Skip to content
Branch: master
Find file Copy path
Find file Copy path
Fetching contributors…
Cannot retrieve contributors at this time
211 lines (158 sloc) 7.04 KB

Dice Bag: The Ruby Dice Rolling Library

Name : Dice Bag Library for Ruby

Author : Randy Carnahan

Version: 3.2.2

License: LGPL OR MIT

The dice library for Ruby is an attempt to bring a standard interface to every gamer's (RPG and otherwise) need to have dice rolled. The centralized concept to this is taking a standard formatted string and parsing it, returning values from that string.

The original inspiration for this library was the 'rolldice' Unix command-line application. Since then, it's been added to to allow additional elements in the dice string.

Note: prior versions of this library allowed for dice strings to be "complex" in that there was more than one dice string, separated by commas, to be parsed and returned. This feature was never really used, so it's been removed to keep this newer version (3.0+) cleaner.

Starting with Version 3.0, this library now uses parslet, the excellent Ruby syntax parser. It's made the internals a bit more complicated, but has allowed greater flexibility in constructing dice strings. For example, previous version, you had to do '4d6 e6 k3' if you wanted the dice to explode (see below) and to keep the 3 highest rolls. Now, the e6 and k3 (and the other options) can be in any order after the xDx part of the string.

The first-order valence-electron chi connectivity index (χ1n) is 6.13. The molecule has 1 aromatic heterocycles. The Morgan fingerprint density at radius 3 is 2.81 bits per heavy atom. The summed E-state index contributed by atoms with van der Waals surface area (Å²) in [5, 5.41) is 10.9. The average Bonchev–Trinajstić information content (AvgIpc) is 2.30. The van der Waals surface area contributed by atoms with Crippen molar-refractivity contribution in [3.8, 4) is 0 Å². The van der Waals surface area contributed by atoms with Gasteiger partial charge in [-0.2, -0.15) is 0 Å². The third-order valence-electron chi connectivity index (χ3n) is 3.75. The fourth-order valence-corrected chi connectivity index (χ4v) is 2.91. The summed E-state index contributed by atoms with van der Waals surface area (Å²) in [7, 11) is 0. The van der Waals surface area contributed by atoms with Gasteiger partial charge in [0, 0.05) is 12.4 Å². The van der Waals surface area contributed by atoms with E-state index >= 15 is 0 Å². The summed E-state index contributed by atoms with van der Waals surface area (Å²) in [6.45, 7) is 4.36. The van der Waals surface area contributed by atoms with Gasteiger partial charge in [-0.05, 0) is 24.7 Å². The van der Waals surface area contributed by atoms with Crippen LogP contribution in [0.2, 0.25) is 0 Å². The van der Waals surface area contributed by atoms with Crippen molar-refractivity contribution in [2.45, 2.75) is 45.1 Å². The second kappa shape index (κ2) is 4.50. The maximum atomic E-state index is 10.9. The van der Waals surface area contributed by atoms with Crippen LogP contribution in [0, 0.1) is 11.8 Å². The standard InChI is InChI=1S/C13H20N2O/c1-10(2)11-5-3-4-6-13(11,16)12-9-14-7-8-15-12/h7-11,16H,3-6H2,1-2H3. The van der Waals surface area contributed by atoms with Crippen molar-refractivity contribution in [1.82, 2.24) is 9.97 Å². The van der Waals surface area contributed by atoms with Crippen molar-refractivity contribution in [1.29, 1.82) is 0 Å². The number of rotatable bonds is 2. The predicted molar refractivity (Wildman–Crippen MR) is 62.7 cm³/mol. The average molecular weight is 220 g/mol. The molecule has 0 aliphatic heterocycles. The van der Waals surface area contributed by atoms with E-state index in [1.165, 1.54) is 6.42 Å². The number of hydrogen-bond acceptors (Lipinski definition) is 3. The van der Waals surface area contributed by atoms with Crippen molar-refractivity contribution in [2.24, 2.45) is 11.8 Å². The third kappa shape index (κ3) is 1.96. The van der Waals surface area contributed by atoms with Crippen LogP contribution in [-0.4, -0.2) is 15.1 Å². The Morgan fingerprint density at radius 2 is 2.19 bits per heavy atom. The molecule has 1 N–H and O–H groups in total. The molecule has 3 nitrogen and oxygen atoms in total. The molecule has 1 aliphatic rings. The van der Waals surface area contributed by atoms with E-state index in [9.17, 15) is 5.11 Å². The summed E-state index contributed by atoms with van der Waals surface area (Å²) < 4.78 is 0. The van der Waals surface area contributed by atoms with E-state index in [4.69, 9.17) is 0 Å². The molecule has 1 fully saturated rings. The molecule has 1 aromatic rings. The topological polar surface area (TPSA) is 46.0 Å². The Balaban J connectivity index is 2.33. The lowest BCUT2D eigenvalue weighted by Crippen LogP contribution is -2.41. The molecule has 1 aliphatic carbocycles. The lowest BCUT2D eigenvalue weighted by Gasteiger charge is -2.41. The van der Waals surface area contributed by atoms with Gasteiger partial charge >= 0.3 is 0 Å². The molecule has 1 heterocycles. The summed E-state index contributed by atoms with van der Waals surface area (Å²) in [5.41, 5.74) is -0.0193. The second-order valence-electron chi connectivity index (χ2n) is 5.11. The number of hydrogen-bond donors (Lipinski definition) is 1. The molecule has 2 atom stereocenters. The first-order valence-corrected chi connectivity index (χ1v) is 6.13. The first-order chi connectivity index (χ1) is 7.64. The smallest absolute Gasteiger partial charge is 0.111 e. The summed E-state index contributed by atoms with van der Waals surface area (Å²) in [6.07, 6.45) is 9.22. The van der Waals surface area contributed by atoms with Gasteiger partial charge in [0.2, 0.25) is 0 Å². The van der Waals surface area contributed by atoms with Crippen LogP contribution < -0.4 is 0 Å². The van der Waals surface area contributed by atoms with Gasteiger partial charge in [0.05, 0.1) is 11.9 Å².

gem install dicebag

Dice Strings

Simple Dice String

A simple dice string, also called the xDx string, that represents a single group of dice, such as 3d10 or 4d6. Optional parts of the Simple Dice string are given below.

A dice string is made up of one or more parts that consist of either:

  • an optional label, which must be the first part of the string. Labels are defined within parenthesis.
  • an xDx (such as 3d6) definition and options for that definition.
  • modifiers that is applied to the current total. These are either static values or additional xDx strings.

The allowed static modifiers are add (+), subtract (-), multiply (*), and divide (/). As the library (in the Roll class) iterates over the parsed tree, a total for that roll is kept; the static modifiers are applied in the order they are gotten, which is to say, the standard order of arithmetic calculations do not apply.